News at the institute
Dr. Richard Weiner Highlighted in “On Personality”January 05, 2016
Dr. Richard Weiner is a noted Dallas neurosurgeon who specializes in a comprehensive approach to minimally invasive treatment of neck and back problems. He has clinical privileges at Texas Institute for Surgery at Texas Health Presbyterian Dallas, and other local and international hospitals.
Where did you grow up?
I was raised in the suburbs of Los Angeles and attended undergraduate school at UC Berkeley in the turbulent 1960s.
Why medicine, neurosurgery?
I transferred to UCLA in my third year, switching majors from chemistry to microbiology as I realized I was drawn more towards the biological sciences. I was not premed but let’s just say the Vietnam War incentivized me to pursue a career in Medicine and in my third year of medical school, I rotated on Neurosurgery and was immediately attracted to both the neuroscience aspects as well as the incredible variety of clinical challenges and surgical solutions the specialty offered. My first job out of neurosurgery residency from NYU in New York City was an academic opportunity at UTMB in Galveston.
I loved the independence of doing research, teaching, and running a clinical training program, however, after almost 7 years in academics, I decided to relocate to Dallas and joined an established neurosurgery group in the private setting, Dallas Neurosurgical & Spine, based at Texas Health Presbyterian Dallas.
What types of clinical research do you do?
I have continued to be involved in a variety of clinical research projects including obtaining a method patent for developing the innovative techniques of occipital and supraorbital nerve stimulation to control chronic migraine and other headaches which are now performed worldwide. I also enjoy providing the full gamut of Neurosurgical care, be it complex spine, delicate brain surgeries, or dealing with surgically correctable chronic pain issues such as Trigeminal Neuralgia.
Does your practice extend beyond Dallas?
I have always enjoyed international travel and the ability to interact professionally in different practice situations. I have performed surgery in Germany, France, Mexico, and for the past three years, in Saudi Arabia. It has been a tremendously rewarding experience, both professionally and personally, to be able to provide medical care in very diverse cultures such as the Middle East.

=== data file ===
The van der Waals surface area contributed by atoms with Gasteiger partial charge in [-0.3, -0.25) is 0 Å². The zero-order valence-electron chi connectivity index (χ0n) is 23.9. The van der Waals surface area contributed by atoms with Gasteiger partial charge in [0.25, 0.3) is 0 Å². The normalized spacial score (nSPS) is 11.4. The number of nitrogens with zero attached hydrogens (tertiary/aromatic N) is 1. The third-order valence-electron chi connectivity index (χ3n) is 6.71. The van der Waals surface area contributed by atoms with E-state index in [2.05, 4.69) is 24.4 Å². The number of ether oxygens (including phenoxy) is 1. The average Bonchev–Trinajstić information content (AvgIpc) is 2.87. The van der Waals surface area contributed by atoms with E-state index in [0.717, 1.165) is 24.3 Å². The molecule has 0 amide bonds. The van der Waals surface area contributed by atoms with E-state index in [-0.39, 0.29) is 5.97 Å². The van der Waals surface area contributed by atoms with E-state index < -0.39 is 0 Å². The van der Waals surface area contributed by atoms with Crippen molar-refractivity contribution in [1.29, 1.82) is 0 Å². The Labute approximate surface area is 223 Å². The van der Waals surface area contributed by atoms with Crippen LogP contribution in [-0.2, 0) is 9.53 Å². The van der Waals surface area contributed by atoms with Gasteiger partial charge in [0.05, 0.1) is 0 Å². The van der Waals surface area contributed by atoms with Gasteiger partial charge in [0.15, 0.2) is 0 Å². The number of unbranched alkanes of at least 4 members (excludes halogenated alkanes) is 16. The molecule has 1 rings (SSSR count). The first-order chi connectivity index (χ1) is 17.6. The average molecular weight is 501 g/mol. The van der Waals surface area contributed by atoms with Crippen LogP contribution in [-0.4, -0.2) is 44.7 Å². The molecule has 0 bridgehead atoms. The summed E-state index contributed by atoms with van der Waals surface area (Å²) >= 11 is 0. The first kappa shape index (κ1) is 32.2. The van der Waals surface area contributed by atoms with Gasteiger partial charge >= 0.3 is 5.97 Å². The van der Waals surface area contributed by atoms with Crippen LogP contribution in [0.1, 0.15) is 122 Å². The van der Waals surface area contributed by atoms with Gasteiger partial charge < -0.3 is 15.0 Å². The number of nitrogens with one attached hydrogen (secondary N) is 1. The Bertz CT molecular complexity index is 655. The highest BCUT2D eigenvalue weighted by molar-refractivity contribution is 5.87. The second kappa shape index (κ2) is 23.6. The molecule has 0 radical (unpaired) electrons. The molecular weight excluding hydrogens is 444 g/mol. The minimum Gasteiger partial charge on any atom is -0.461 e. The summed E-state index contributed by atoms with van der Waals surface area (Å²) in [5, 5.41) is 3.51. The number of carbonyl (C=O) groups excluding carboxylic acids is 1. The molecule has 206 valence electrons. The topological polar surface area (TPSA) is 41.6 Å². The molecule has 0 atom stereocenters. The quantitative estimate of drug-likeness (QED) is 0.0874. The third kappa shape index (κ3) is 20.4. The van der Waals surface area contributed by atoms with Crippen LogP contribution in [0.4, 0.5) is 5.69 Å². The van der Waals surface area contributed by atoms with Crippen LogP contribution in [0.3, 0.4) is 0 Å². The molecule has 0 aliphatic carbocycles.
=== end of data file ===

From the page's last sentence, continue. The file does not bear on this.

You were selected by other physicians as “most desirable to care for a loved one” what do you attribute that to?
I find when people are hurt or ill, it doesn’t matter who they are or where they are; they want to trust their doctor, receive the best care possible, get better, get on with their lives and return to their families.
Your job must be very stressful. What do you do to relax?
Neurosurgery can be very stressful at times and my outlets have been flying and travel. I have been a pilot for 31 years and hold a variety of ratings including Airline Transport Pilot, Commercial Helicopter Pilot and special ratings for the L39 Russian fighter jet, HawkerBeech Premier Business Jet, and I am currently training in the Mi-24 Russian Hind Helicopter to exhibit and fly in US airshows.
I enjoy the beach, mountains, boating and snow skiing but have to admit to a penchant for lying on the beach with a book and a skinny margarita!
Tell us about any international projects that you are working on.
I am now working with a group to develop an American Surgical Hospital in Barbados for the medical tourism trade from South America, Canada, the UK and the US. And, yes, they have great beaches!
What charities do you support?
I am a member of the Veterans Airlift Command. This is a national organization of pilots who volunteer to fly injured vets returning from Iraq and Afghanistan to visit their families during stateside hospitalization and afterwards as well.